Our last blog about giving positive feedback to colleagues noted that even unmitigated praise must be handled thoughtfully to assure that it’s perceived as credible and meaningful by the “coachee.” Now, the real innovative team selling dilemma: the consultative salesperson’s challenges increase dramatically when faced with discussing coachee behaviors that must change. Even so, careful structure and delivery make critical feedback work, too.
Paradoxically, virtually every business professional wants feedback on his/her performance; even (some) bad news is better than no news at all. On the other hand, everyone’s fantasy is to be told she/he is perfect— anything less invites coachee resistance.
This conundrum demands that the coach be especially adept at discussing constructive criticism: our goal is to describe the “improvement area” so clearly, so accurately, so objectively, and so reassuringly that the coachee has little if any reason or need to challenge it. If his/her response to constructive criticism is something like, “Sounds right, so what should I do about it?”— we’ve just hit the feedback jackpot!
- We’ll discuss answering that question, and other elements of a complete, soup-to-nuts coaching session, in future blogs.
Five “rules of the road” when offering feedback for improvement:
- Wherever possible, avoid giving feedback based on third-party reports; we should have observed the behavior ourselves. This eliminates “he said, she said” rebuttals from the coachee (which might even be accurate?). Can we set up a situation to personally experience reported coachee behavior?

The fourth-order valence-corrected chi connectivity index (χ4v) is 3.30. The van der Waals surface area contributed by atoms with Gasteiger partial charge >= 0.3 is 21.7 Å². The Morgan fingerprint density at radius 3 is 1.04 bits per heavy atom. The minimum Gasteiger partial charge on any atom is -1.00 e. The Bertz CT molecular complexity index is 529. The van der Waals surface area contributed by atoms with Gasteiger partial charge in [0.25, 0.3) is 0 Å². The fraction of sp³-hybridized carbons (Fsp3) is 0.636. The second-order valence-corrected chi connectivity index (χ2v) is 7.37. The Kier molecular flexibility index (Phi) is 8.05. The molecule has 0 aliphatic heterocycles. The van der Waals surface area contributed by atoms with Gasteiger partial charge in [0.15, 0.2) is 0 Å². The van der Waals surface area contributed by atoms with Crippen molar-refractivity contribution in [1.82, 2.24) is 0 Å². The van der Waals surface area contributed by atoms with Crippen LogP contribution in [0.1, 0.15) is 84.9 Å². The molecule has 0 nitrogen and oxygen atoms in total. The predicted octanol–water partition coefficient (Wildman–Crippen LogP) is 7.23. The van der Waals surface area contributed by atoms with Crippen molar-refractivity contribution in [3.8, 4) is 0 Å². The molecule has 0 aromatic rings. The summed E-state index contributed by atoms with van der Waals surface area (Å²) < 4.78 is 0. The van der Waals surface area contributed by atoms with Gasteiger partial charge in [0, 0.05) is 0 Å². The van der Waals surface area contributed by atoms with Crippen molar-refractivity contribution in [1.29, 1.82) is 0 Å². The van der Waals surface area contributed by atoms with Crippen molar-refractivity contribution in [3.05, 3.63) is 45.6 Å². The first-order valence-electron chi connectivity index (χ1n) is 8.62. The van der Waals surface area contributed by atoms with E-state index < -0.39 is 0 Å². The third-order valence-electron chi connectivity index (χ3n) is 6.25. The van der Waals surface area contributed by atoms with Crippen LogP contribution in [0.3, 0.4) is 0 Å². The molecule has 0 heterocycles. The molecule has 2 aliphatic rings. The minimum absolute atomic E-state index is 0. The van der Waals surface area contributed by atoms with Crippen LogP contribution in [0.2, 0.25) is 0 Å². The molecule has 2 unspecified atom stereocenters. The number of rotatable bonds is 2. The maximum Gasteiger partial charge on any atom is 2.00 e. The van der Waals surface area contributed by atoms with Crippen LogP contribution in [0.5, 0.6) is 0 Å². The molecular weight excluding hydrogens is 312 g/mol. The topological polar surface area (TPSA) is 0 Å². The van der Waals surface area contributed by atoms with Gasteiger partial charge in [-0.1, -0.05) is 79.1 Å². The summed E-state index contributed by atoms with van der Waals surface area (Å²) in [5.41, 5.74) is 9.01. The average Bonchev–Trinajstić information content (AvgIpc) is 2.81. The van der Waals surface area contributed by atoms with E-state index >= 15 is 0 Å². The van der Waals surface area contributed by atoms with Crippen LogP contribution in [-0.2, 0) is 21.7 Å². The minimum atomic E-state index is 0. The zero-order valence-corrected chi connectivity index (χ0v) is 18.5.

- Only give feedback on observable actions and behaviors: things said (or not said, but should have been) and things done (or not done, but should have been). Maybe our perception of the coachee’s underlying attitudes and motivations is wrong and, ultimately, we only really care about actions and their results. Some technique here:
- Use verbatim quotes and detailed actions/events to communicate feedback— specificity and detail, not vague generalizations. Example: “Telling the client, ‘Your response is off-agenda’ was disrespectful” is better feedback than, “You were disrespectful to the client.”
- Always spell out the tangible “business consequences” that result from this kind of behavior. If we can’t do that convincingly, the behavior may not actually be a valid coaching subject— could it be a personal bias? (Example: if a behavior merely annoys us, it’s probably not coachable; if it annoys the client or our sales team, it probably is.)
- Wherever possible, lead into the improvement area with something (probably, small) that’s good about it. (An example: repeatedly missing deadlines might show that the coachee is trying to perfect his/her work.) Such mitigation makes it much easier for the coachee to acknowledge a behavior which, overall, needs to be changed.
Successful coaching based on effective feedback is an important element supporting innovative team selling. Click on the links that follow to read an introduction, Testimonials, and a Free Sample Chapter of Innovative Team Selling, or to visit the Innovative Team Selling website.